There are other forms of unconstitutional discrimination under the Equal Protection Clause besides race discrimination, and thus it is necessary to consider alternative ways of analyzing Ohio’s cutback in early voting. The primary precedent on which the federal court relied for its ruling is Bush v. Gore. In that case, the unconstitutional discrimination was between (a) those voters whose “hanging chads” would have been counted pursuant to the Florida Supreme Court’s insufficiently precise recount procedures and (b) those voters whose “hanging chads” would have been rejected despite being identical to the “hanging chads” counted elsewhere. Seven Justices of the U.S. Supreme Court saw that discriminatory treatment of identical chads as “arbitrary” and thus unconstitutional (although two of the Justices disagreed with the other five about what remedy to order for this unconstitutionality in the specific circumstances of the 2000 presidential election).

In today’s Ohio early voting decision, the federal court invoked the “no arbitrary differential treatment” principle of Bush v. Gore as the main justification for its ruling. The court wrote (page 60): “despite the expansiveness of Ohio’s voting system, the weakness of the offered justifications supporting [the cutbacks in early voting] render them essentially arbitrary action when viewed against the burdens they impose on groups of voters.” Then, two sentences later, the court “summarized” its own Equal Protection “conclusions”: Ohio’s cutbacks in early voting “arbitrarily make it harder for certain groups of citizens to vote.”

There are, however, some analytic difficulties with the court’s reliance on Bush v. Gore. First, the Supreme Court in Bush v. Gore spoke of the “disparate treatment” of the identical chads being “arbitrary.” It is not clear what the federal district court sees as the disparate treatment in Ohio’s cutback of early voting. Disparate effect is not the same as disparate treatment; the Supreme Court repeatedly has made that clear. Thus, the fact that Ohio’s cutbacks in early voting disproportionally burden African-American and low-income voters does not mean Ohio law engages in disparate treatment of these voters. Rather, all Ohio voters are subjected to the more limited availability of early voting; it’s just that this more limited availability has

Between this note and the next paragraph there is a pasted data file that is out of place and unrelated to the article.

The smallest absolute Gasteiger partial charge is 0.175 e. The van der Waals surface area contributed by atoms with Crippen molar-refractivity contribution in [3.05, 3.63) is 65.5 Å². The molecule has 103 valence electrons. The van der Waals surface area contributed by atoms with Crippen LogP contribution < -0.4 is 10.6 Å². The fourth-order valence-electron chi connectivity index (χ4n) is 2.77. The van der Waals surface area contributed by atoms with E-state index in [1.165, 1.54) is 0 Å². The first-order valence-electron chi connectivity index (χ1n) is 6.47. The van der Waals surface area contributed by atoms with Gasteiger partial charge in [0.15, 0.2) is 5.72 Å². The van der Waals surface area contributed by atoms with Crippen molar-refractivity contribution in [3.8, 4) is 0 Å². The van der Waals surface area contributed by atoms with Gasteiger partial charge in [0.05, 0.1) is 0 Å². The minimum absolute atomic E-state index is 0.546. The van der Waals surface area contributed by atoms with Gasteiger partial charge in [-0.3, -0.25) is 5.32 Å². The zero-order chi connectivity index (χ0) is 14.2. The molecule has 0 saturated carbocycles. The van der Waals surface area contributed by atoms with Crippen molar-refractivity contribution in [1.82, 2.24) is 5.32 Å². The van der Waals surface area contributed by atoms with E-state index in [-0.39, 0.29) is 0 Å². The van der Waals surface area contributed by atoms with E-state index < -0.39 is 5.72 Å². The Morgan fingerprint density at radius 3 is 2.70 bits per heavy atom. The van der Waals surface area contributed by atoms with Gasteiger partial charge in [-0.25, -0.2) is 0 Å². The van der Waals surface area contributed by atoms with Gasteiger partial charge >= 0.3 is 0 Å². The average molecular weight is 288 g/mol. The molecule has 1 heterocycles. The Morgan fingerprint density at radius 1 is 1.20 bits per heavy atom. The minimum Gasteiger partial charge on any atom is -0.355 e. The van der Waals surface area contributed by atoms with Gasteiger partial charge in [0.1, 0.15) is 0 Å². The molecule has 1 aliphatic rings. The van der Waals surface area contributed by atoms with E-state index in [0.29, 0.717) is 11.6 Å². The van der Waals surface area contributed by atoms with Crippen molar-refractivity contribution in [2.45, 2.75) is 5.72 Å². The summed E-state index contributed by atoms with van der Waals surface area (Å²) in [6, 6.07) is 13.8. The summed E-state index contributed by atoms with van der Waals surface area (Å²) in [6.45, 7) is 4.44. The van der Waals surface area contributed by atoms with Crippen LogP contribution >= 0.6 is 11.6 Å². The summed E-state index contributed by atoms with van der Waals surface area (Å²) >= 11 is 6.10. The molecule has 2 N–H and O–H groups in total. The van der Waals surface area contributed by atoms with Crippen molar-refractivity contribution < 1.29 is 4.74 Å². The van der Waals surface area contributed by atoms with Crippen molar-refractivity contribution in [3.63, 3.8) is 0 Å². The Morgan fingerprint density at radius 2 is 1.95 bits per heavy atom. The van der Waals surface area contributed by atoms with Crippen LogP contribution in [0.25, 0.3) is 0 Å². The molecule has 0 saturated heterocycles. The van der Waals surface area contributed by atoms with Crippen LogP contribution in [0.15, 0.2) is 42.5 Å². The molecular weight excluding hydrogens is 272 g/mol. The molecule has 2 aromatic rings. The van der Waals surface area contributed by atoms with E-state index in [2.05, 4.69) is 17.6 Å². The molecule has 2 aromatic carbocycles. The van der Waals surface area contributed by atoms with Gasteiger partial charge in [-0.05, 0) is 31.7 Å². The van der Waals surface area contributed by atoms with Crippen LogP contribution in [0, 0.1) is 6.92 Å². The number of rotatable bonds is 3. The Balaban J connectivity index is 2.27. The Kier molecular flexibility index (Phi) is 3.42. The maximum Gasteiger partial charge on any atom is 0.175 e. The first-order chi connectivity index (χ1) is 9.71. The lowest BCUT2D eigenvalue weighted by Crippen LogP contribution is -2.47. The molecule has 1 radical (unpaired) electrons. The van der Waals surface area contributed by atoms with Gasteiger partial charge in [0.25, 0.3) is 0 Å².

a disproportionately adverse effect on some.

The other big question is what counts as “arbitrary.” Bush v. Gore itself is extremely unclear on this point, an irony given the Supreme Court’s concern in that case about the imprecision of Florida’s recount rules. Thus, one must consider whether Ohio’s decision to cutback early voting could be considered “arbitrary” in a
constitutionally relevant sense. But here’s where the whole question of rollback as a factor in constitutional
analysis comes into play. Is it “arbitrary” that Pennsylvania, Michigan, and New York (among other states) do
not offer any early voting, even if constituents in those states have lobbied for it? What if “cost” is the reason
that those states offer for refusing to provide early voting—the same reason that Ohio has offered for its cutbacks? Is that an “arbitrary” reason under the Equal Protection Clause?

Bush v. Gore itself was not an anti-rollback case. The arbitrariness there was that Florida essentially offered no reason whatsoever for treating identical hanging chads differently in a statewide recount, not that the reason offered was inadequate. It seems a stretch of the Bush v. Gore “no arbitrariness” principle to say that it either (a) compels all states to offer enough early voting, including those states (like Pennsylvania, Michigan, and New York) that have never provided it, or (b) prevents Ohio from adjusting its period of early voting to end up with an amount that remains more generous than many states.